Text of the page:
“We who lived in concentration camps can remember the men who walked through the huts comforting others, giving away their last piece of bread. They may have been few in number, but they offer sufficient proof that everything can be taken from man but one last thing: the last of the human freedoms – to choose one’s attitude in any given set of circumstances, to choose one’s way.” -Viktor Frankl (Man’s Search for Meaning)
Viktor Frankl was a holocaust survivor, and the founder of Logotherapy, what is considered to be the first of the existential psychotherapies. The above-mentioned quote is a brilliant summary of his therapeutic method. In it, Frankl recalls the profound lesson that he learned while enslaved in what could reasonably be considered the equivalent of hell; he learned that, fundamentally, all of us are free, thus, capable of creating meaning. For Viktor, life’s purpose included rising above one’s suffering and acting morally despite living in hell; he noted that each of us had to discover what that meant to us in our own unique circumstances.
Frankl’s book changed my life, and those who know me know how easily I tend to fall into cynical thinking, so it wasn’t a simple shift. Many times, a therapist is asked to use the same techniques, and the same thinking, that he teaches in his own life, in order to help ease his own sorrow. That moment had finally arrived for me. Over the past week, I learned that my friend took her own life, my grandmother may be dying, and that another close friend is on the verge of entering a drug rehabilitation program. My initial response was my usual response to tragedy: numbness. And, my thinking could have been predicted by anyone who knew me. My despair was deep and my inability to feel anything became all-encompassing. I was angry at the world, and, selfishly, about the perceived unfairness of my life.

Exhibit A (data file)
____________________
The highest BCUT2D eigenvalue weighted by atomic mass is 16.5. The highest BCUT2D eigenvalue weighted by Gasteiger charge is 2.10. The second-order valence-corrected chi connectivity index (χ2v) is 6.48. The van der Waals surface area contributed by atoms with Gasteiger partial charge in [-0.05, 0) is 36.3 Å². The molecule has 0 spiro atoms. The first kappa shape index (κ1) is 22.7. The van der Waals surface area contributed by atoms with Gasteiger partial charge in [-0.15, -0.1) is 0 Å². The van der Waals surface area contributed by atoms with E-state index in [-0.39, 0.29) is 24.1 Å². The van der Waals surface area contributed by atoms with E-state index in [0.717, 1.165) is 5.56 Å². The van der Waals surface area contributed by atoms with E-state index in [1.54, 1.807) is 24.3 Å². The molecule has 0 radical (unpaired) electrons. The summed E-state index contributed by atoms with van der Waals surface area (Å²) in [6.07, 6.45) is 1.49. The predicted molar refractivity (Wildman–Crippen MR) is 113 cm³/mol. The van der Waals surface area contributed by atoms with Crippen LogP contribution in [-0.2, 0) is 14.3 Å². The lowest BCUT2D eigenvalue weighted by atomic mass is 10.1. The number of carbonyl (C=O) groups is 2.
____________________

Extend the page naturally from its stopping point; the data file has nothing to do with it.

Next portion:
And then, I thought about Viktor and his Logotherapy, his quest to help others find meaning in their lives, which was, in essence, his own discovered meaning. I thought about his experiences at those death camps, and what he learned from them; I recalled his memories of watching others succumb to their grief, transforming themselves into the monsters that they detested; and, I remembered all of the people in my life who did the same. But, for Viktor, being inhumane, becoming a monster oneself, was not an acceptable choice; and it wasn’t for me, either. So, I made the conscious choice to rise above my sadness and create meaning in my own sorrow.
Life exists in such a way that one can’t go through it for too long without suffering, which isn’t to say that living is suffering, but only that it’s inevitable. Frankl taught that, despite its accompanying pain, suffering presented an opportunity, to help us become better than we are. While refusing to blame those who couldn’t rise above, he exalted those who could, and I longed to become a member; thus, for the second time in my life, I chose life over death, but this time, it was a spiritual death that I evaded.
So, what does it mean to rise above, and what exactly did I choose? I chose to be there for my friend who’s struggling with drug addiction; I chose to be there for her mom; I chose to be there for my family, even the ones who’ve allowed life to make them bitter and hostile; and I chose to be there for my friend, who was close with the one who passed away; that is what it means for me to rise above.
Viktor asserted that it was our duty to fulfill the tasks which life sets up for us by discovering the right answers to its problems. To me, it’s a bit more subjective; the answers that I’ve created are the ones which are right to me. And they’re the ones that will keep me going, because Logotherapy taught me that it was my duty, and my honor, to make myself worthy of my suffering. Like the blacksmith who chisels away at a lump of scolding iron, I’m slowly breaking apart an old self which sought hedonistic pleasure, refusing to confront pain, like Narcissus.
Viktor taught me that suffering was inevitable, but that character was special. A Christian philosopher once noted that the only possessions we could take with us upon death are our deeds; that’s true symbolically if not literally, for they afford us the gift of immortality through their everlasting essence. Therefore, in the end, the only thing that really matters is how we live and what we do, and how we respond to a world that often doesn’t care. But, as cliche as it is, I have no right to demand goodness of anyone until I manifest it myself first. And that goodness, according to Frankl, will remain sealed in the great history of our expanding universe, with nothing, and no one, being able to ever remove it — our deeds, unlike our corporeal selves, will last forever.